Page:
The verdict was the most significant step so far in more than a decade of seeking justice for those who suffered at the hands of the Syrian state apparatus as it brutally sought to suppress mass protests during the Arab Spring and fought years of bloody conflict.
The trial, which began in April 2020, marked the first time Syrian victims had the chance to face in court an alleged perpetrator of crimes attributable to the Assad regime in that era. Victims who spoke in court as witnesses described the case as a milestone but still just one step on the road to accountability.
Anwar al-Bunni, a prominent Syrian human rights lawyer who was a witness in the case, described Thursday’s verdict as “historic” and a “victory for Syrians.” Although it was a single conviction, the whole Syrian state apparatus was on trial for the first time, he said.
“He was convicted as part of this machine, part of this killer machine that arrested Syrians, killed them, tortured them,” he said. “It’s a conviction for the whole regime.”
The proceedings against Raslan were sparked by a chance encounter seven years ago when Bunni recognized Raslan at his refugee center in Berlin. At first, he could not figure out how he knew him. It was only after a fellow refugee told him that a regime official was in the facility that it all fell into place.
In court, Bunni recounted how Raslan was the man who had detained him outside his house in the Kafr Souseh neighborhood of Damascus in 2006, after which he spent five years in prison. After recognizing Raslan in Berlin, Bunni lodged a complaint with police, and Raslan was eventually arrested in 2019.
Raslan was convicted of crimes that took place between April 29, 2011, and Sept. 7, 2012, when Syria was gripped by revolution.
The court found him guilty of complicity in 27 murders while he was an official at the Branch 251 detention center, as part of what the court described as the Syrian government’s “extensive and systematic” attack on its own population beginning in April 2011.
According to the court’s findings, at least 4,000 prisoners where held in the detention center attached to Raslan’s interrogation unit while he worked there.
“The inmates were brutally tortured during their interrogation in various ways,” the court said, including with electric shocks. Sexual violence was also used, it said, and prisoners could hear constant screams from other inmates suffering torture. Medical care was denied and food was inadequate.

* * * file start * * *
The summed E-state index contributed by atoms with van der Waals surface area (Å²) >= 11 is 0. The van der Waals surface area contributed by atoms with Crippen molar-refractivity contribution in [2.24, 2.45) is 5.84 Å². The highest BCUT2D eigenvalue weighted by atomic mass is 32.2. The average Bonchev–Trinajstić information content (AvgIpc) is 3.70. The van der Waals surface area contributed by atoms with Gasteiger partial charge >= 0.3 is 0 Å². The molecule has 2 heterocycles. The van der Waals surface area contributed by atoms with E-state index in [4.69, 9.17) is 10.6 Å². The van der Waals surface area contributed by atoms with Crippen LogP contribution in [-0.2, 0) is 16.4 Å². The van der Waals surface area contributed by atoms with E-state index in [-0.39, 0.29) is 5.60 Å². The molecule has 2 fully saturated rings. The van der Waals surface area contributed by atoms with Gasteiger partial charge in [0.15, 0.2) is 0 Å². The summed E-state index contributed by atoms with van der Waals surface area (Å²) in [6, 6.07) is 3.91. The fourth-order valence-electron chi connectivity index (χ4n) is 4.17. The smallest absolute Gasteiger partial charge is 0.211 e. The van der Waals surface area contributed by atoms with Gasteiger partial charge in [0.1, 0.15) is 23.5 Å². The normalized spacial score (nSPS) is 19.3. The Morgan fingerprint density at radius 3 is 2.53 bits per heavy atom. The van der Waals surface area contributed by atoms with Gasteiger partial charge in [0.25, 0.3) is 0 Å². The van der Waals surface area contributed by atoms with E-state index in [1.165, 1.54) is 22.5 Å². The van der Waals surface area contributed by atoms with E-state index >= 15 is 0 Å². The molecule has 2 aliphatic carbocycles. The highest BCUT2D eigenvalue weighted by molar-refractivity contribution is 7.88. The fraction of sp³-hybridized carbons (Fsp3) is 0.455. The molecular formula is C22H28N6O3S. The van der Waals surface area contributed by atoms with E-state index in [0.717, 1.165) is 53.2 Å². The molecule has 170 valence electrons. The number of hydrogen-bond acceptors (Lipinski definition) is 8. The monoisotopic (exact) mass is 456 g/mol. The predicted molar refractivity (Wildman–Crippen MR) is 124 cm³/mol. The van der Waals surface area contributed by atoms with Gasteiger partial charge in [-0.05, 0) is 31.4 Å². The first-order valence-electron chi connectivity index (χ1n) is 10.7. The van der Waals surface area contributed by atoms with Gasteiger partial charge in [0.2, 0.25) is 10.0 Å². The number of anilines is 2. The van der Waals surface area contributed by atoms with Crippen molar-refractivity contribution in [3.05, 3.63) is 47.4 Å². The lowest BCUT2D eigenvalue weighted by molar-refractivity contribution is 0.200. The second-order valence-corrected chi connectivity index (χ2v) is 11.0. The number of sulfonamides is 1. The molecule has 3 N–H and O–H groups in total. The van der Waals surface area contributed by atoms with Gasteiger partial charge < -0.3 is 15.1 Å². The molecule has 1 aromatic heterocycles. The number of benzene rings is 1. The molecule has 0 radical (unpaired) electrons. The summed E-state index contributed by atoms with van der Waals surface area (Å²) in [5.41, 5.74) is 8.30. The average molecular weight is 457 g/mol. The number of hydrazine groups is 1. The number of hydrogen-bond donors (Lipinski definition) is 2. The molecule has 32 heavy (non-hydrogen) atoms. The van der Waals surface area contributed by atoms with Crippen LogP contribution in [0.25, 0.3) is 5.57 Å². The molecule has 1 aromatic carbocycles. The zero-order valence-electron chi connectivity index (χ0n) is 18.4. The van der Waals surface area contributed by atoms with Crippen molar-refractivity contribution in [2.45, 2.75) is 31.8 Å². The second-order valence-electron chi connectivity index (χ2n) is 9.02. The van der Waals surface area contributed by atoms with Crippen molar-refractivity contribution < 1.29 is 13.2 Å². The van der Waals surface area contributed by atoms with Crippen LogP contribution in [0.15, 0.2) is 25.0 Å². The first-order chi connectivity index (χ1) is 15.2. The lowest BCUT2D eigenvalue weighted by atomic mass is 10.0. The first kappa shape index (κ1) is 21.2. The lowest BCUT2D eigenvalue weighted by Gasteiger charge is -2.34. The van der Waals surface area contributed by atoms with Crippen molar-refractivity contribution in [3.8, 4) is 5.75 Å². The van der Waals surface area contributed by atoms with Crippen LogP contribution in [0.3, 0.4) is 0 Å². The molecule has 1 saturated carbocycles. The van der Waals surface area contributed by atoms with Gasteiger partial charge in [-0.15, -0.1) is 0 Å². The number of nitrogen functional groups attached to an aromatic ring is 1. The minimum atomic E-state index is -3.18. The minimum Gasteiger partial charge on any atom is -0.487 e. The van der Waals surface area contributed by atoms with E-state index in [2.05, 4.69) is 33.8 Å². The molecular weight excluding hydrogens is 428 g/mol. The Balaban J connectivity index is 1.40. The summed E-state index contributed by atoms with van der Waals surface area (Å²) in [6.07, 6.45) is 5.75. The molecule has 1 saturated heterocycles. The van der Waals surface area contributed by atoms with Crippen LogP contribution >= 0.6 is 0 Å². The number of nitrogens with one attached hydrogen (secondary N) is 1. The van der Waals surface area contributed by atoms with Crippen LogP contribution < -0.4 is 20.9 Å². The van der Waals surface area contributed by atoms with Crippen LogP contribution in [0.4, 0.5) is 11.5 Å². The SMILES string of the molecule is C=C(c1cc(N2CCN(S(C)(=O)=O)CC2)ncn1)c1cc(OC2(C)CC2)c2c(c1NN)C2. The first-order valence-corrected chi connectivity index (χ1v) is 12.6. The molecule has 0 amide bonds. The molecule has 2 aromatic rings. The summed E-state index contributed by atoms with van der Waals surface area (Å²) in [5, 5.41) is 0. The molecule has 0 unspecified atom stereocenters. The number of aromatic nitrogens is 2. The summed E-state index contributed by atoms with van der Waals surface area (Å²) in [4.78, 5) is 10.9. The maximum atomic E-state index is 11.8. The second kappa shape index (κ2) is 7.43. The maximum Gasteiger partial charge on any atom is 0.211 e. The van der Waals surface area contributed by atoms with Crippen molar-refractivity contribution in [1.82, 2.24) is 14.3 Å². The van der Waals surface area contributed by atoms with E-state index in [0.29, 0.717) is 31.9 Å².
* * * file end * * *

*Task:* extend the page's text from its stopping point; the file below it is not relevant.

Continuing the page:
While he did not physically carry out the crimes, Raslan was deemed responsible as a result of his position of authority, said court spokesperson Anne-Christina Brodöfel.
Raslan announced his defection from the regime in 2012. In their final arguments, his attorneys said Raslan had not approved the torture and had even punished soldiers for abusing prisoners. “An employee of a criminal regime cannot just pick up the phone when he realizes that injustice is occurring in the prison,” his lawyers said, according to the German newspaper Die Zeit. But the court said it had concluded that he could have defected earlier. He will be eligible for parole in 15 years.
His defense team said it would appeal the verdict.
His co-defendant, Eyad al-Gharib, 44, a low-level officer, was sentenced to 4½ years in jail early last year.
Syrian activists living in Germany and abroad welcomed the verdict but also warned that atrocities continue in Syria. The German-Syrian human rights organization Adopt a Revolution said in a statement issued ahead of the verdict that the judgment should not be used as “a fig leaf for political inaction.” The German government should halt deportations to Syria and make sure that Raslan’s superiors do not go unpunished, the group said.
Human Rights Watch described the conviction as “a groundbreaking step toward justice for serious crimes in Syria” and called on other countries to follow Germany’s lead. Emphasizing the central role of Syrian survivors, lawyers and activists in the trial, the organization lamented the challenges presented by witness protection.
Steve Kostas, the senior legal officer at the Open Society Justice Initiative, noted that although the trial was about past events, those events continue to have relevance in Syria.
“It laid bare the systemic atrocities that continue to this day against innocent Syrians,” Kostas said in a statement. In the trial, his organization represented five people who survived torture during detention and interrogation.
The trial took place under the principle of “universal jurisdiction,” which is enshrined in German law and allows for the prosecution of those accused of committing grave acts such as genocide or war crimes in other countries. The legal principle holds that some crimes are so serious that normal territorial restraints on prosecutions do not apply.
From the genocide of Iraq’s Yazidis to Syrian state-sponsored torture and the killing in Istanbul of Saudi journalist Jamal Khashoggi, the German legal system is increasingly a place to seek justice for crimes committed far outside its borders.
According to a 2020 report, more than a dozen active cases related to crimes committed in Syria are taking place in Germany. And activists hope that the convictions of Raslan and Gharib will be just a first step: Next week, a court in Frankfurt will begin the trial of a Syrian doctor accused of torturing opponents of Assad’s government in military medical facilities.
“This is the first step but certainly not the last,” Wissam Mukdad, a witness and co-plaintiff in the trial, said after the verdict. At one point, he said, he was packed with 87 others into a cell of little more than 230 square feet during 16 days at Branch 251.
“The road to justice is long and we will not stop until Bashar al-Assad and his circle of confidants stand trial,” he said.